Posted in Packages on Sunday 14th August 2005 at 12:00am

What is gnome-pkgview?

Currently, there is no easy way of determining which version of GNOME components you are running. Its a common question on IRC and on mailing lists. This makes the task of debugging and providing support more difficult for those who try to help out. This little application provides a couple of useful pieces of information:

Desktop Version

Firstly, gnome-pkgview displays the overall desktop version. This is currently tucked away in a file called gnome-version.xml which is part of the gnome-desktop package.

Library Versions

The frequent answer to the question 'what version of GNOME am I running?' is 'there is no single version, it depends on the libraries'. So gnome-pkgview attempts to find installed desktop components via pkg-config's .pc files. It extracts the name, version, prefix and a short description of each package it finds.


Click for a larger image.

gnome-pkgview's main window


Currently version 1.0.7 (Portsoken), released on 14th August 2005 is the latest version of gnome-pkgview.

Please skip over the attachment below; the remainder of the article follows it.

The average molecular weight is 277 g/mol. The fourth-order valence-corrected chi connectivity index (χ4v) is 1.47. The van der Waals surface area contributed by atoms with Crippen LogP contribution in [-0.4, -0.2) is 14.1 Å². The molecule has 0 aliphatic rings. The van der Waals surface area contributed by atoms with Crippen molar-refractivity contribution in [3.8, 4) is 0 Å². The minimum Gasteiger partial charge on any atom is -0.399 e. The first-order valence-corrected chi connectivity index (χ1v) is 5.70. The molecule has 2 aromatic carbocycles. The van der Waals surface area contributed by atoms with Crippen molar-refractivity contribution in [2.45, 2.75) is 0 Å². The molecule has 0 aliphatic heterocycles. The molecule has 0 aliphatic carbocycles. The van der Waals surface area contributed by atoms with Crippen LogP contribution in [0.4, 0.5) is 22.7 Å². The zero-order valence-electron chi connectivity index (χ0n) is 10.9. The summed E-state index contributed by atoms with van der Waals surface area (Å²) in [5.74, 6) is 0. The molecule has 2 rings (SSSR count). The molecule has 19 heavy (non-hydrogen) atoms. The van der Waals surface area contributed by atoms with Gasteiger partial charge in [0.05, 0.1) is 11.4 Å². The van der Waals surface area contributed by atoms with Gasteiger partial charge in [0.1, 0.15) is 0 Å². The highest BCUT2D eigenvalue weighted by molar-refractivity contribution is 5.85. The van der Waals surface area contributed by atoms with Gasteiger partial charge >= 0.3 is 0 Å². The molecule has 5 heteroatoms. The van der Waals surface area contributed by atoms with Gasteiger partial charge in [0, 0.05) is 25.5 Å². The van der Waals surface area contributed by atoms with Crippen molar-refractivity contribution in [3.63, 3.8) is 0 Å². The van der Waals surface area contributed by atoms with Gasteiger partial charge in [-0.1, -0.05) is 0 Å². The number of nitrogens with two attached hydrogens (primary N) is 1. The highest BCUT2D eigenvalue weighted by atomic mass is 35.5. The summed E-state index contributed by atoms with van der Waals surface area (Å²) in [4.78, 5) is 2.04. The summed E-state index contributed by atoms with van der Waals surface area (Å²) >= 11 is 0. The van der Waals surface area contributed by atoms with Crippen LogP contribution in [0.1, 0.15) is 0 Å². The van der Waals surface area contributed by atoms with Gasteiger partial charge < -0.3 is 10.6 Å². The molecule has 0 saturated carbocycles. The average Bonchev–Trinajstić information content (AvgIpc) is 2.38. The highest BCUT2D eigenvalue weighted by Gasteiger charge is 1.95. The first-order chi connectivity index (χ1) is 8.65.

.tar.gz gzipped source code (214kB) .tar.bz2 bz2 compressed source code (190kB)

CVS access

gnome-pkgview is now in GNOME CVS. You can gain anonymous read-only access by doing the following:

cvs -d '' login

Press return when prompted for a password.

cvs -d '' co gnome-pkgview

Help Needed

I'd love to get gnome-pkgview as widely translated as possible. It has only a very small set of strings to translate and shouldn't take too much time.

Potential translators should contact me, or just grab the source and start working


I've had a home on the web for more years than I care to remember, and a few kind souls persuade me it's worth persisting with keeping it updated. This current incarnation of the site is centred around the blog posts which began back in 1999 as 'the daylog' and continued through my travels and tribulations during the following years.

I don't get out and about nearly as much these days, but I do try to record significant events and trips for posterity. You may also have arrived here by following the trail to my former music blog Songs Heard On Fast Trains. That content is preserved here too.

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